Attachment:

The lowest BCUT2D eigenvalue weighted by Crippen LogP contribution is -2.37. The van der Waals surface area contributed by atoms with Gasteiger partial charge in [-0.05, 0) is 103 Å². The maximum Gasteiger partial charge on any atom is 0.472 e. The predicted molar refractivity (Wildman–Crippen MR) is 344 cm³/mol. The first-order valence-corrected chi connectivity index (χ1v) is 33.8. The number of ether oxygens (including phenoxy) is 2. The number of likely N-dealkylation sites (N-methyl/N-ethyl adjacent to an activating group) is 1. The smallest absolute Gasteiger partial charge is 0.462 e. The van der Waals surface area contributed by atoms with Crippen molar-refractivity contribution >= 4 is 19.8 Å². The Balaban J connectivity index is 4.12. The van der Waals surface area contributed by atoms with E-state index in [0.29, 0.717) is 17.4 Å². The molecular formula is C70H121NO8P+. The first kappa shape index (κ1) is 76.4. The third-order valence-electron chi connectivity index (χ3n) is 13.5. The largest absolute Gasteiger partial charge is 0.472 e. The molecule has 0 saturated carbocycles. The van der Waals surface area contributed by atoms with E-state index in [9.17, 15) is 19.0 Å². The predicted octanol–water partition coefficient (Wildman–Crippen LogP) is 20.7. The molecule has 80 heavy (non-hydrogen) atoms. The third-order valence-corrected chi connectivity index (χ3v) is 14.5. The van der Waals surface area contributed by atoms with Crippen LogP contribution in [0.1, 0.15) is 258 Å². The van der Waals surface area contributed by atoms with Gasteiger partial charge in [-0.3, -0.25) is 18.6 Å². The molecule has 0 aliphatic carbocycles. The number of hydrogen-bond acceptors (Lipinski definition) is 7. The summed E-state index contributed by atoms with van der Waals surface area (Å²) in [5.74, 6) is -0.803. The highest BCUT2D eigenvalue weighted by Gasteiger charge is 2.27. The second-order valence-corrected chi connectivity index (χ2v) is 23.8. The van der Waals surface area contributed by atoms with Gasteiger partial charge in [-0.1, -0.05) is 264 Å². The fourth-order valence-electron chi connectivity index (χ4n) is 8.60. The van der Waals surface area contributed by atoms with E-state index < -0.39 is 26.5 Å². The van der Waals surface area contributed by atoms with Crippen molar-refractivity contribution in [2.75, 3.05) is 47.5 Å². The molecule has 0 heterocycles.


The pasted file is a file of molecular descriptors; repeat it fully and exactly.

The lowest BCUT2D eigenvalue weighted by Crippen LogP contribution is -2.37. The van der Waals surface area contributed by atoms with Gasteiger partial charge in [-0.05, 0) is 103 Å². The maximum Gasteiger partial charge on any atom is 0.472 e. The predicted molar refractivity (Wildman–Crippen MR) is 344 cm³/mol. The first-order valence-corrected chi connectivity index (χ1v) is 33.8. The number of ether oxygens (including phenoxy) is 2. The number of likely N-dealkylation sites (N-methyl/N-ethyl adjacent to an activating group) is 1. The smallest absolute Gasteiger partial charge is 0.462 e. The van der Waals surface area contributed by atoms with Crippen molar-refractivity contribution >= 4 is 19.8 Å². The Balaban J connectivity index is 4.12. The van der Waals surface area contributed by atoms with E-state index in [0.29, 0.717) is 17.4 Å². The molecular formula is C70H121NO8P+. The first kappa shape index (κ1) is 76.4. The third-order valence-electron chi connectivity index (χ3n) is 13.5. The largest absolute Gasteiger partial charge is 0.472 e. The molecule has 0 saturated carbocycles. The van der Waals surface area contributed by atoms with E-state index in [9.17, 15) is 19.0 Å². The predicted octanol–water partition coefficient (Wildman–Crippen LogP) is 20.7. The molecule has 80 heavy (non-hydrogen) atoms. The third-order valence-corrected chi connectivity index (χ3v) is 14.5. The van der Waals surface area contributed by atoms with Crippen LogP contribution in [0.1, 0.15) is 258 Å². The van der Waals surface area contributed by atoms with Gasteiger partial charge in [-0.3, -0.25) is 18.6 Å². The molecule has 0 aliphatic carbocycles. The number of hydrogen-bond acceptors (Lipinski definition) is 7. The summed E-state index contributed by atoms with van der Waals surface area (Å²) in [5.74, 6) is -0.803. The highest BCUT2D eigenvalue weighted by Gasteiger charge is 2.27. The second-order valence-corrected chi connectivity index (χ2v) is 23.8. The van der Waals surface area contributed by atoms with Gasteiger partial charge in [-0.1, -0.05) is 264 Å². The fourth-order valence-electron chi connectivity index (χ4n) is 8.60. The van der Waals surface area contributed by atoms with E-state index < -0.39 is 26.5 Å². The van der Waals surface area contributed by atoms with Crippen molar-refractivity contribution in [2.75, 3.05) is 47.5 Å². The molecule has 0 heterocycles.